It Can't Happen Here at Berkeley Rep Echoes Today's Political Culture 

This is an adaptation of Sinclair Lewis' 1935 novel.

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Let's call it virtual and visceral reality, delivered with high velocity.

Unless you've been living in a cave — or Canada — for the last twelve months, the first act of Berkeley Repertory Theatre's new play adaptation of Sinclair Lewis' 1935 novel, It Can't Happen Here, will have you thinking: "This is exactly what's happening here. It's ridiculous!" But during act two, the thoughts will flip and flop: "It's ridiculous; this would never happen here!"

Artistic director Tony Taccone and screenwriter Bennett S. Cohen have handed director Lisa Peterson a two-era time capsule in act one's narrative about a demagogue who becomes President of the United States and whose "great again" promises are an echo of both early 1900s American history and our current live-streamed, 21st-century existence. The fact that 2016 so closely mirrors the time described in Lewis' novel — a society reeling due to fascism's upswing, democracy's endangerment, economic disparity, racial strife, fear of immigrant "others," and more — is essential. The unsettling context for audiences (republicans, democrats, and independents alike) led to lots of double-sided, "Huh, how history repeats itself" laughter in the production's first sixty minutes.

But unlike real life partisan politics, the play's action didn't remain lodged in which side of the waffle a person winds up on or even the spin cycles of right- or left-leaning factions. Instead, the play's thrust was in what happens between politics' extremes and how that affects the future of everyday people in a small Vermont town.

In Fort Beulah, Vermont, and all across America, the middle territory of society is where the proletariat resides, the populist masses who toil in blue collar jobs and fight for union protection; the journalists and activists who fiercely protest the shackling of free press, free speech, and freedom of thought. The first act left us there, with workers denied their rights and basic human dignity all but erased. Then, a gunshot just before intermission launched a seemingly fantastical future: the second act's grim, violent race to the bottom.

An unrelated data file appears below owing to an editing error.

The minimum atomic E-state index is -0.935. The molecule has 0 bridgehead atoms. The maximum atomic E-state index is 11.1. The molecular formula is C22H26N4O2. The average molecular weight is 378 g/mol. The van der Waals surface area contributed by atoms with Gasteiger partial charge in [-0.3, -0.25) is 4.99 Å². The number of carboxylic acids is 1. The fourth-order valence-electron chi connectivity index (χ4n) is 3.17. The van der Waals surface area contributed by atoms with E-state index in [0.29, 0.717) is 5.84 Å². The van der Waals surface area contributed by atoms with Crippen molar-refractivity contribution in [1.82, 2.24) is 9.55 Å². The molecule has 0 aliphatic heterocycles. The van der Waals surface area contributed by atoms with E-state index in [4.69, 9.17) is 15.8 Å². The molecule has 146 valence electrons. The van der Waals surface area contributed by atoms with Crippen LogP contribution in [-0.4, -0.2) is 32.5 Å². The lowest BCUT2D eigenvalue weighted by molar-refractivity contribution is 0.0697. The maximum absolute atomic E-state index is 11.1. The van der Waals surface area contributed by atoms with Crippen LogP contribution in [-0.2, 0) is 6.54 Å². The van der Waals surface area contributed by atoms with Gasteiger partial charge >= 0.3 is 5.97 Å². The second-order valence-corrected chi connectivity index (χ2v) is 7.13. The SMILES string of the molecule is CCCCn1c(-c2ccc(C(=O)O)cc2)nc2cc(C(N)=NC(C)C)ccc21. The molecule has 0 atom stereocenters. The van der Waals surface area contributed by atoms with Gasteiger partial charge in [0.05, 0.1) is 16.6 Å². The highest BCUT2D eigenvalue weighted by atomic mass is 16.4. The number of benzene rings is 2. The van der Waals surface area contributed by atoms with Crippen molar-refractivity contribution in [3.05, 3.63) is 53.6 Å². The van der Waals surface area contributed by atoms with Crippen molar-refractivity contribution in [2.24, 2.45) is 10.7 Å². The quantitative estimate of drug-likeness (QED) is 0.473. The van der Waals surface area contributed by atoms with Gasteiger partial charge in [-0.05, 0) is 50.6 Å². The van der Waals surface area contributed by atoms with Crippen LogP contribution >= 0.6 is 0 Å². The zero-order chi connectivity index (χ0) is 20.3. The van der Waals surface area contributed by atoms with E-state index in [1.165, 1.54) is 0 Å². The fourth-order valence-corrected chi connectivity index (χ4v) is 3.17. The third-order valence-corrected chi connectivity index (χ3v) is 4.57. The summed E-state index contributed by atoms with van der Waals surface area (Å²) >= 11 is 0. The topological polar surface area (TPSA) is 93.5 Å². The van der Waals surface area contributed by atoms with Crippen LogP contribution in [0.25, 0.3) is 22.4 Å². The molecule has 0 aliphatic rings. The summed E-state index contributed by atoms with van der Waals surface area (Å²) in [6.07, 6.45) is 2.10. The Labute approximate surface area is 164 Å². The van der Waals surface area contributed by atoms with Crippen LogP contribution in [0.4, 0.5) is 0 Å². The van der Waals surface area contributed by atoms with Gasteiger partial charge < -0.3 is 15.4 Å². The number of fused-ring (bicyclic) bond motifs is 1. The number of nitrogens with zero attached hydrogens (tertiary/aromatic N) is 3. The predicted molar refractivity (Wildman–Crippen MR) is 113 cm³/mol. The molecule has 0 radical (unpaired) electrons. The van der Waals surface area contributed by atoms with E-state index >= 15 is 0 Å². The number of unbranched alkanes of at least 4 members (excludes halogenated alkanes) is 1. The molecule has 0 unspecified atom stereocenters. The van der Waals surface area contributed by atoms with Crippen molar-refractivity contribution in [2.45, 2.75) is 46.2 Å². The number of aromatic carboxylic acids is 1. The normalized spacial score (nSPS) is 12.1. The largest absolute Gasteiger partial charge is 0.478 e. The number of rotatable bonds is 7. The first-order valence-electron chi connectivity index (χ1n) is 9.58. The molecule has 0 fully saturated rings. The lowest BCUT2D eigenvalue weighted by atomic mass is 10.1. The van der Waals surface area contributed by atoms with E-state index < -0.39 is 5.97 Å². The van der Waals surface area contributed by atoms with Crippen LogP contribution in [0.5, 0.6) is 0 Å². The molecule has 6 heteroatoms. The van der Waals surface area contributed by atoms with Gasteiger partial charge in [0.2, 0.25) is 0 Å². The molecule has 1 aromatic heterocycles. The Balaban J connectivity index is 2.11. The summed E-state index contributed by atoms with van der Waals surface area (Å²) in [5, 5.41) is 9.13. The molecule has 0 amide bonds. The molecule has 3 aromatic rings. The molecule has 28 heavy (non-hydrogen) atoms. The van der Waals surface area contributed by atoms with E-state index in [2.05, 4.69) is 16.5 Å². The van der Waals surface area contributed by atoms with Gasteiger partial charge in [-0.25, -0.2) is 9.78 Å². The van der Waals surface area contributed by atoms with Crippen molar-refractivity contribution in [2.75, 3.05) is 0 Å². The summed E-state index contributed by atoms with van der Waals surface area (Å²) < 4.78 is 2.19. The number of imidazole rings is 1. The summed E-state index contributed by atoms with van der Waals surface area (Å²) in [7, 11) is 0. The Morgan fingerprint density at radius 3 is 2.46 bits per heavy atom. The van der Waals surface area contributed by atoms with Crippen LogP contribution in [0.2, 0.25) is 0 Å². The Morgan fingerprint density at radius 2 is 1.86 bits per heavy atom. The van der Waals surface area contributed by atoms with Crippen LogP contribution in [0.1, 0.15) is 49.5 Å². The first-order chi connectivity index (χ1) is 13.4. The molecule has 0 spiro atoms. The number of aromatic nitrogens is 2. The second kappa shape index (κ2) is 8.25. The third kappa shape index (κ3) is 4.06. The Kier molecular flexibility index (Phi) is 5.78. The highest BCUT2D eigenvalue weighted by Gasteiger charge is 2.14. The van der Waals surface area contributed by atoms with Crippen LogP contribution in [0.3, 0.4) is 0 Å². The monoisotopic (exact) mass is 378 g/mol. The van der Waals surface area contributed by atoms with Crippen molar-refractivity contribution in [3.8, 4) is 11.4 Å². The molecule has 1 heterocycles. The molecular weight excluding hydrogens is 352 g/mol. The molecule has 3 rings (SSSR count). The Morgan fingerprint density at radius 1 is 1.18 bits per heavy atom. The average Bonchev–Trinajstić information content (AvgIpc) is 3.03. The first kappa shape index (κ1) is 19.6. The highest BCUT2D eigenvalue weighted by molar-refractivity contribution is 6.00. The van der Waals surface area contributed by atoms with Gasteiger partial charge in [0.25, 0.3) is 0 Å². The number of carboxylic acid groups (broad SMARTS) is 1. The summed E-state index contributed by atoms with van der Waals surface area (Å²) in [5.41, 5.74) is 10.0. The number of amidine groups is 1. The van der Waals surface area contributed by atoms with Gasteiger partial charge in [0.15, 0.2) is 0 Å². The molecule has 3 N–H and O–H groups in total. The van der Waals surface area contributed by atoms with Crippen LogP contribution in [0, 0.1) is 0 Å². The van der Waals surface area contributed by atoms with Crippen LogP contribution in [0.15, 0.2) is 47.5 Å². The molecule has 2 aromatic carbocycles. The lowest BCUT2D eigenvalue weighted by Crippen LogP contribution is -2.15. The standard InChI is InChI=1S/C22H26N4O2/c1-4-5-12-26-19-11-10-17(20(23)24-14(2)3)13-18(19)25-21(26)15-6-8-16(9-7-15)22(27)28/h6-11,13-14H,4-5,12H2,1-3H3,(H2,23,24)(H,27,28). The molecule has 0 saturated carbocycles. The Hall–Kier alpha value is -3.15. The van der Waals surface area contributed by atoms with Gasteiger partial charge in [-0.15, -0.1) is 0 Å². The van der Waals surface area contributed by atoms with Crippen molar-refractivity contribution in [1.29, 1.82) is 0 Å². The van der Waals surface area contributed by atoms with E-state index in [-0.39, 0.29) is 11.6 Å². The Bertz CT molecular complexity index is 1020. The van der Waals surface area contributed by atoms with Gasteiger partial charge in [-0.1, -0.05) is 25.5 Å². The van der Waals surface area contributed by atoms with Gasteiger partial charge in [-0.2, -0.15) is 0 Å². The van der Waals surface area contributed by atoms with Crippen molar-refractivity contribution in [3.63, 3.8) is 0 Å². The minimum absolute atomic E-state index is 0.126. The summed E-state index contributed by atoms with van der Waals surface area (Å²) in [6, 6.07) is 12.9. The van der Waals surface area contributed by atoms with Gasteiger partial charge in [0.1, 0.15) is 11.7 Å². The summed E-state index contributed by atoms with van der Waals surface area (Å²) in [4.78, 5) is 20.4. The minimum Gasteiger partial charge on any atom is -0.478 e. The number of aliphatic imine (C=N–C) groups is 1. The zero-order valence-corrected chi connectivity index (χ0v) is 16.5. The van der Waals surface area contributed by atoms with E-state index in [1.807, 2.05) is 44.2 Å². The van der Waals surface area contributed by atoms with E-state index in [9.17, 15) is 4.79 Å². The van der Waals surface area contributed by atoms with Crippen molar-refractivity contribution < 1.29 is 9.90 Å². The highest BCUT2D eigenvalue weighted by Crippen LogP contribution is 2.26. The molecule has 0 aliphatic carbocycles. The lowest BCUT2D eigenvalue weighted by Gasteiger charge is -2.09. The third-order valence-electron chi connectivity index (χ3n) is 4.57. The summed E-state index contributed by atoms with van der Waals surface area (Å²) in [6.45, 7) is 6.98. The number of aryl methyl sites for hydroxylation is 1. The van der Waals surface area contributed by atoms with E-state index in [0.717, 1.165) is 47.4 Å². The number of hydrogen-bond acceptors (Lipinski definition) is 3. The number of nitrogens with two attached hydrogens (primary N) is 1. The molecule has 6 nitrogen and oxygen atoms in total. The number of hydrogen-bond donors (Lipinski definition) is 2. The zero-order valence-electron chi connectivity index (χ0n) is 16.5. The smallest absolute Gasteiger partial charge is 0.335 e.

The newly elected president unleashed zealous paramilitaries, quashed underground uprisings, and placed in peril civil rights and actual lives. Despite some scenes that were coated with overly moralistic urgency and felt false, It Can't Happen drove relentlessly toward believable, shudder-worthy horrors. "A cautionary tale," a phrase often applied to Lewis' novel, was perhaps too mild to describe one of the adaptation's most climactic scenes, in which the protagonist was strip-searched. The actor, bare skin blindingly lit as he cupped his genitals, was not "art" in that moment. He was us.

Two-time Obie Award winner Peterson wielded a deft hand, directing the cast with perfect balance as they careened through the play's many scenes. Any one of these fine actors could have easily "taken over" as solo stars — as could have scenic designer Rachel Hauck's ingeniously simple but suggestive floor-to-ceiling brick wall, terrific drop-down painted backdrops, and 1930s period-appropriate furniture on wheels that spun through the space and kept the pace humming. Instead, Peterson rode the script's momentum, guiding the first acts' laughable election seamlessly — despite the intermission — into the second act's doom and gloom.

Tom Nelis showed terrific nuance as the protagonist Doremus Jessup, the small town newspaper editor with a liberal bent whose man cave is a home library where he hides like a tiny island in an ocean of books. From scholarly to scared, Nelis's performance encompassed a man's strengths and vulnerabilities. Deidre Henry as Lorinda Pike managed to win hearts while grafting herself onto a role with ambiguous morality as the married Jessup's "other woman" and also, a heroic figure in the fight for democracy. Most of the fourteen-member ensemble played multiple roles: Will Rogers, Sharon Lockwood, Mark Kenneth Smaltz, and Charles Shaw Robinson stood out for their fluidity in assuming diverse characters. The skill of these good actors was often hidden in subtlety — a pair of glasses removed swiftly or slowly that shaded the underlying fury as swift or simmering; a physical closeness or separation measurable in inches that projected authority, submission or a certain numbness-to-self-awareness.

In the end, It Can't Happen Here was like a dream that starts out fun — comical and semi-fictional — but feels real. Half way through, it splits off into a nightmare we can only hope doesn't come true.


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